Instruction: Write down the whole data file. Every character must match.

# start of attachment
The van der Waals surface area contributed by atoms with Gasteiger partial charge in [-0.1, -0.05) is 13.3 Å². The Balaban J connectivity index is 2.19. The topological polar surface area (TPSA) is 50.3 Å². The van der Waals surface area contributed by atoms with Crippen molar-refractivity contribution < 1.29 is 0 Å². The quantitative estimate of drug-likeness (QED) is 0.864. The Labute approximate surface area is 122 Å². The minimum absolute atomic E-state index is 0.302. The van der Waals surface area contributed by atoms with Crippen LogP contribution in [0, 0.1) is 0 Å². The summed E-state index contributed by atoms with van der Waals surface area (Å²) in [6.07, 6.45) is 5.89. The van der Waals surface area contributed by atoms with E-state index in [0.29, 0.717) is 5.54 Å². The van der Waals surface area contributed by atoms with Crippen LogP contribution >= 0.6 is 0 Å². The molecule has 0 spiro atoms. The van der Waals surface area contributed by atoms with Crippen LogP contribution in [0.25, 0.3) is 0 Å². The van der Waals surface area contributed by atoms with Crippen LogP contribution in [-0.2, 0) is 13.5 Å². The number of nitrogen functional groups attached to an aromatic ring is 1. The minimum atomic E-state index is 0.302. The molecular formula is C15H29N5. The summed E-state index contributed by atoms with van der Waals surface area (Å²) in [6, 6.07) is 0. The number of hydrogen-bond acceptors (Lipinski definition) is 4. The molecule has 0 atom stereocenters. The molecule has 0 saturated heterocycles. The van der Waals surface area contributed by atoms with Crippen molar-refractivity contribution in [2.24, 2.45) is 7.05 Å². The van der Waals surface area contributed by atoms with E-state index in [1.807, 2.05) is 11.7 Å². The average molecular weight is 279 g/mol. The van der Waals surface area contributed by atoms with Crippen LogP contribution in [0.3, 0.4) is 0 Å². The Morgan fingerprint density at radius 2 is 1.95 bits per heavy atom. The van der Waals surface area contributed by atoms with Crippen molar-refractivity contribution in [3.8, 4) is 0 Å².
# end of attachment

The van der Waals surface area contributed by atoms with Gasteiger partial charge in [-0.1, -0.05) is 13.3 Å². The Balaban J connectivity index is 2.19. The topological polar surface area (TPSA) is 50.3 Å². The van der Waals surface area contributed by atoms with Crippen molar-refractivity contribution < 1.29 is 0 Å². The quantitative estimate of drug-likeness (QED) is 0.864. The Labute approximate surface area is 122 Å². The minimum absolute atomic E-state index is 0.302. The van der Waals surface area contributed by atoms with Crippen LogP contribution in [0, 0.1) is 0 Å². The summed E-state index contributed by atoms with van der Waals surface area (Å²) in [6.07, 6.45) is 5.89. The van der Waals surface area contributed by atoms with E-state index in [0.29, 0.717) is 5.54 Å². The van der Waals surface area contributed by atoms with Crippen LogP contribution >= 0.6 is 0 Å². The molecule has 0 spiro atoms. The van der Waals surface area contributed by atoms with Crippen LogP contribution in [0.25, 0.3) is 0 Å². The van der Waals surface area contributed by atoms with Crippen LogP contribution in [-0.2, 0) is 13.5 Å². The number of nitrogen functional groups attached to an aromatic ring is 1. The minimum atomic E-state index is 0.302. The molecular formula is C15H29N5. The summed E-state index contributed by atoms with van der Waals surface area (Å²) in [6, 6.07) is 0. The number of hydrogen-bond acceptors (Lipinski definition) is 4. The molecule has 0 atom stereocenters. The molecule has 0 saturated heterocycles. The van der Waals surface area contributed by atoms with Crippen molar-refractivity contribution in [2.24, 2.45) is 7.05 Å². The van der Waals surface area contributed by atoms with E-state index in [1.807, 2.05) is 11.7 Å². The average molecular weight is 279 g/mol. The van der Waals surface area contributed by atoms with Crippen LogP contribution in [0.3, 0.4) is 0 Å². The Morgan fingerprint density at radius 2 is 1.95 bits per heavy atom. The van der Waals surface area contributed by atoms with Crippen molar-refractivity contribution in [3.8, 4) is 0 Å².